Proposition 2: Every act of editing in a digital edition should be attributed explicitly to the person who did it. Any act of editing, in any medium, requires knowledge and effort: an edition is made from thousands, millions of such acts. Every such act should be recognized, and explicitly linked to the person who did it. Our confidence in editions comes from knowing who was responsible for each act. In the digital medium, as in the print medium, attribution is everything. But in the digital medium, we can go further: we can label who did what. And we should.

Proposition 3: Everything in digital editions should, by default, be made available under a Creative Commons Attribution Share-alike licence. Editing in the digital medium is profoundly collaborative. Even if one scholar does all the work of transcription, encoding, interface design and publication on his or her own: others will want to take elements of that edition and reuse it in ways that the original scholar could never anticipate. Further, we may expect, as the movement to ‘social editing’ gathers pace, that we will see more and more informed readers becoming editors: contributing transcriptions, identifying documents, enriching their encoded texts by labelling persons, places, events. It is not quite true to say that digital editions belong to us all: but it is nearly true enough for us to make us much as possible as free as possible to all: hence, the Attribution Share-alike licence. We should not impose the ‘non-commercial’ restriction (which is too often a back-door way of maintaining the old worst habits of academic culture, to reward our friends and punish our enemies). Indeed, we should welcome and encourage commercial interests to provide the best interfaces they can to our editorial materials; the ‘share-alike’ provision will foreclose any commercial attempt to monopolize the text. Nor should we require the ‘no-derivative works’ restriction: we should welcome the scholar who wants to take what we did and use it as the starting point for his or her work — so long as this scholar acknowledges our work.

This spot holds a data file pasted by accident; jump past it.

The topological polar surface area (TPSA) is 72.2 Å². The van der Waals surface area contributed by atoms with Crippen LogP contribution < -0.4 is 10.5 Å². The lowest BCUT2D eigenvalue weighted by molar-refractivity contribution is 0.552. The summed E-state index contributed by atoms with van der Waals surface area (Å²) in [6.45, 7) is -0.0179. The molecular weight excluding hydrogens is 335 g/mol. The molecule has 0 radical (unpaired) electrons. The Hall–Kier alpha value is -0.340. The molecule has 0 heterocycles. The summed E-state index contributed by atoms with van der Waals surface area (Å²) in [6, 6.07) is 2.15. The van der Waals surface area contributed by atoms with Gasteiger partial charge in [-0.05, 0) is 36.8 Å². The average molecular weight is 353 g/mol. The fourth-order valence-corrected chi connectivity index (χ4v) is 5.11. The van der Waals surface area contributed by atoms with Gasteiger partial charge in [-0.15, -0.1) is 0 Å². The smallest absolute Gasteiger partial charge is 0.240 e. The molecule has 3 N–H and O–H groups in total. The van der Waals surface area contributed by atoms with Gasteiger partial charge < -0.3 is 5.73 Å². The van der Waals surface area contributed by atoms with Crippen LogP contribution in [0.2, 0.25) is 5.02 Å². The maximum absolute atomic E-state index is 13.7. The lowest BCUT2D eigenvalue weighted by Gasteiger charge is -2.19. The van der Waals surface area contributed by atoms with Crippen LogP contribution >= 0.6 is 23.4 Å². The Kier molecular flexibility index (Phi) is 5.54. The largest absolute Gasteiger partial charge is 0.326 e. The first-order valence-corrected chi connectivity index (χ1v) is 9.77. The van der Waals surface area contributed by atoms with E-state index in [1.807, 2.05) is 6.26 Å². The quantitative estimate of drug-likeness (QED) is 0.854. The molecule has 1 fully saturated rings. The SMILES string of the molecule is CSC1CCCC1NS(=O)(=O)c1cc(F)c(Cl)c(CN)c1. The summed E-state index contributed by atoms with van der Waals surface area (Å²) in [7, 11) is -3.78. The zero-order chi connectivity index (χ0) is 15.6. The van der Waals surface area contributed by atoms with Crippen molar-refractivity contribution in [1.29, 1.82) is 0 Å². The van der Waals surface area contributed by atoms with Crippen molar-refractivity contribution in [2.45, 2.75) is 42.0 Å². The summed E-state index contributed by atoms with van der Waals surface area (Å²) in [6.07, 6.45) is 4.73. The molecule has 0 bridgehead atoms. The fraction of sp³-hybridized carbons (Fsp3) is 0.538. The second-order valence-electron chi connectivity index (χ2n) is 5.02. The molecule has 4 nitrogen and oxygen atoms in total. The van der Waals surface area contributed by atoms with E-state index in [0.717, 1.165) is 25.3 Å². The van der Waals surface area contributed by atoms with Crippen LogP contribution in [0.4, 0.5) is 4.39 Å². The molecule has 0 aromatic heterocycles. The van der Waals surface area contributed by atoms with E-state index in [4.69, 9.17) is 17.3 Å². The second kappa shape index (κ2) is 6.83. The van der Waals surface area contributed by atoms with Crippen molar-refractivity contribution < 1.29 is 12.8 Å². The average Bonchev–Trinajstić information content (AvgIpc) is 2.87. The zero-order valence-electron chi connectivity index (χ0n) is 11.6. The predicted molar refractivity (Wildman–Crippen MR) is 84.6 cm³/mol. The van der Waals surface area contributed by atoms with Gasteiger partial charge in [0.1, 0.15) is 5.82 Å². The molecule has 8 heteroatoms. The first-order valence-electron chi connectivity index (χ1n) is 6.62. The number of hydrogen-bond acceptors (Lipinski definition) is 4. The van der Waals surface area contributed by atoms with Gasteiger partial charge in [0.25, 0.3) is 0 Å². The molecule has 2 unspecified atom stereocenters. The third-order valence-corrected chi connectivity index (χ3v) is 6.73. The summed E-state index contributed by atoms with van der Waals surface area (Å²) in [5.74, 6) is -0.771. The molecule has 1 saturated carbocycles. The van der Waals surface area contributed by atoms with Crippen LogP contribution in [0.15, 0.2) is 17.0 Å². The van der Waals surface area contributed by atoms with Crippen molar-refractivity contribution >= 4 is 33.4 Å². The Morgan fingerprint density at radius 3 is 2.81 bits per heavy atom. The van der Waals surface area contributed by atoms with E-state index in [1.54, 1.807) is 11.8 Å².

Proposition 4: All the materials in a digital edition should be available independent of any one interface. It should be possible (for example) for a scholar interested in the Greek New Testament to take the text of the transcription of Codex Sinaiticus given on the British Library website, combine it with other texts taken from other places, and present it in a distinct interface, offering tools and facilities nowhere else available. To make this possible, it will not be enough for editors to provide text: they must provide the facility (whether through metadata or an ontology or an API) to allow that text to be taken up and given out through an interface completely independent from the original digital publication. Of course, this cannot happen unless the materials are free of any restrictive licence, as argued in proposition 3.